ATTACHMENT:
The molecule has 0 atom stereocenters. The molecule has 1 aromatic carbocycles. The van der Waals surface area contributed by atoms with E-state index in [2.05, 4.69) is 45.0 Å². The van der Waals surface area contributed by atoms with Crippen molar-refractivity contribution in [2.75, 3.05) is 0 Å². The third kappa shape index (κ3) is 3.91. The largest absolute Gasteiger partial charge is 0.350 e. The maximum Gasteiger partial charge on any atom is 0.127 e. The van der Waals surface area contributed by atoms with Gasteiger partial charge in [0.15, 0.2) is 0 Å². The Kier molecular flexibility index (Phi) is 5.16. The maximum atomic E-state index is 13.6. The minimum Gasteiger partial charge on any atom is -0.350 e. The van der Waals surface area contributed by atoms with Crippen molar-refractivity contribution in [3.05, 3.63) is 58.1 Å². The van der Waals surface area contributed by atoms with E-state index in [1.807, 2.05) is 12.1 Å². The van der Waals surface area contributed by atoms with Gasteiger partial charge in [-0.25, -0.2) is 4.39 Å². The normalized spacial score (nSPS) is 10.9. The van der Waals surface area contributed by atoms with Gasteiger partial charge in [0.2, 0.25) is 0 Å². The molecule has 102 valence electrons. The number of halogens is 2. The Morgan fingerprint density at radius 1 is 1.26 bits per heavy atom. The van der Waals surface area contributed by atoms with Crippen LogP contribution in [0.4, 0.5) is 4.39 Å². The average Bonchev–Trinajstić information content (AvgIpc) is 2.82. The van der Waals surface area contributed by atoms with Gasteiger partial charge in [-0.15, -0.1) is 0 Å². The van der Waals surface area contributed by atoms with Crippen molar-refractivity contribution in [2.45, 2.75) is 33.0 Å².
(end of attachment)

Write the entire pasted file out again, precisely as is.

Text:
The molecule has 0 atom stereocenters. The molecule has 1 aromatic carbocycles. The van der Waals surface area contributed by atoms with E-state index in [2.05, 4.69) is 45.0 Å². The van der Waals surface area contributed by atoms with Crippen molar-refractivity contribution in [2.75, 3.05) is 0 Å². The third kappa shape index (κ3) is 3.91. The largest absolute Gasteiger partial charge is 0.350 e. The maximum Gasteiger partial charge on any atom is 0.127 e. The van der Waals surface area contributed by atoms with Gasteiger partial charge in [0.15, 0.2) is 0 Å². The Kier molecular flexibility index (Phi) is 5.16. The maximum atomic E-state index is 13.6. The minimum Gasteiger partial charge on any atom is -0.350 e. The van der Waals surface area contributed by atoms with Crippen molar-refractivity contribution in [3.05, 3.63) is 58.1 Å². The van der Waals surface area contributed by atoms with E-state index in [1.807, 2.05) is 12.1 Å². The van der Waals surface area contributed by atoms with Gasteiger partial charge in [-0.25, -0.2) is 4.39 Å². The normalized spacial score (nSPS) is 10.9. The van der Waals surface area contributed by atoms with Gasteiger partial charge in [0.2, 0.25) is 0 Å². The molecule has 102 valence electrons. The number of halogens is 2. The Morgan fingerprint density at radius 1 is 1.26 bits per heavy atom. The van der Waals surface area contributed by atoms with Crippen LogP contribution in [0.4, 0.5) is 4.39 Å². The average Bonchev–Trinajstić information content (AvgIpc) is 2.82. The van der Waals surface area contributed by atoms with Gasteiger partial charge in [-0.15, -0.1) is 0 Å². The van der Waals surface area contributed by atoms with Crippen molar-refractivity contribution in [2.45, 2.75) is 33.0 Å².